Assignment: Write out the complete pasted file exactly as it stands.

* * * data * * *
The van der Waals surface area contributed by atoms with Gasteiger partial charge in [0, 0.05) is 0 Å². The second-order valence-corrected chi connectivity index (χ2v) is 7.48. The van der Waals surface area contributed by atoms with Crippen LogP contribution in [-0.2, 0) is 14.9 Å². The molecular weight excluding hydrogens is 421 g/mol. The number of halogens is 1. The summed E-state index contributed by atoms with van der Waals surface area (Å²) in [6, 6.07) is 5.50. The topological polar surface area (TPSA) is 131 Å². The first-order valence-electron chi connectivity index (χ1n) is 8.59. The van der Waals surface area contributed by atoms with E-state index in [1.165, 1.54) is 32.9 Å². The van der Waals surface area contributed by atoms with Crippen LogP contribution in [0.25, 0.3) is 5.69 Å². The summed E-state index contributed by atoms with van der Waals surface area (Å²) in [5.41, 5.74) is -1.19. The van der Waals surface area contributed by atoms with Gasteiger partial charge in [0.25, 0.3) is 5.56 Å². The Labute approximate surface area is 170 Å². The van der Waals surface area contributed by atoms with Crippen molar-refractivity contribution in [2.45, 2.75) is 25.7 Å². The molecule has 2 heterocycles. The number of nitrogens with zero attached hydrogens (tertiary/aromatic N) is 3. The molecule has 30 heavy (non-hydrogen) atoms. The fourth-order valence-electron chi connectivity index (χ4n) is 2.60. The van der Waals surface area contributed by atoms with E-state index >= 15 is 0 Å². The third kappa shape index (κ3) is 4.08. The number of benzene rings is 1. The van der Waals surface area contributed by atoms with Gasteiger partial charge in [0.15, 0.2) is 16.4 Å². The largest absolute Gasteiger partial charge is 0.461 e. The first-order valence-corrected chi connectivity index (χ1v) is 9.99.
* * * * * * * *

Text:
The van der Waals surface area contributed by atoms with Gasteiger partial charge in [0, 0.05) is 0 Å². The second-order valence-corrected chi connectivity index (χ2v) is 7.48. The van der Waals surface area contributed by atoms with Crippen LogP contribution in [-0.2, 0) is 14.9 Å². The molecular weight excluding hydrogens is 421 g/mol. The number of halogens is 1. The summed E-state index contributed by atoms with van der Waals surface area (Å²) in [6, 6.07) is 5.50. The topological polar surface area (TPSA) is 131 Å². The first-order valence-electron chi connectivity index (χ1n) is 8.59. The van der Waals surface area contributed by atoms with E-state index in [1.165, 1.54) is 32.9 Å². The van der Waals surface area contributed by atoms with Crippen LogP contribution in [0.25, 0.3) is 5.69 Å². The summed E-state index contributed by atoms with van der Waals surface area (Å²) in [5.41, 5.74) is -1.19. The van der Waals surface area contributed by atoms with Gasteiger partial charge in [0.25, 0.3) is 5.56 Å². The Labute approximate surface area is 170 Å². The van der Waals surface area contributed by atoms with Crippen molar-refractivity contribution in [2.45, 2.75) is 25.7 Å². The molecule has 2 heterocycles. The number of nitrogens with zero attached hydrogens (tertiary/aromatic N) is 3. The molecule has 30 heavy (non-hydrogen) atoms. The fourth-order valence-electron chi connectivity index (χ4n) is 2.60. The van der Waals surface area contributed by atoms with E-state index >= 15 is 0 Å². The third kappa shape index (κ3) is 4.08. The number of benzene rings is 1. The van der Waals surface area contributed by atoms with Gasteiger partial charge in [0.15, 0.2) is 16.4 Å². The largest absolute Gasteiger partial charge is 0.461 e. The first-order valence-corrected chi connectivity index (χ1v) is 9.99.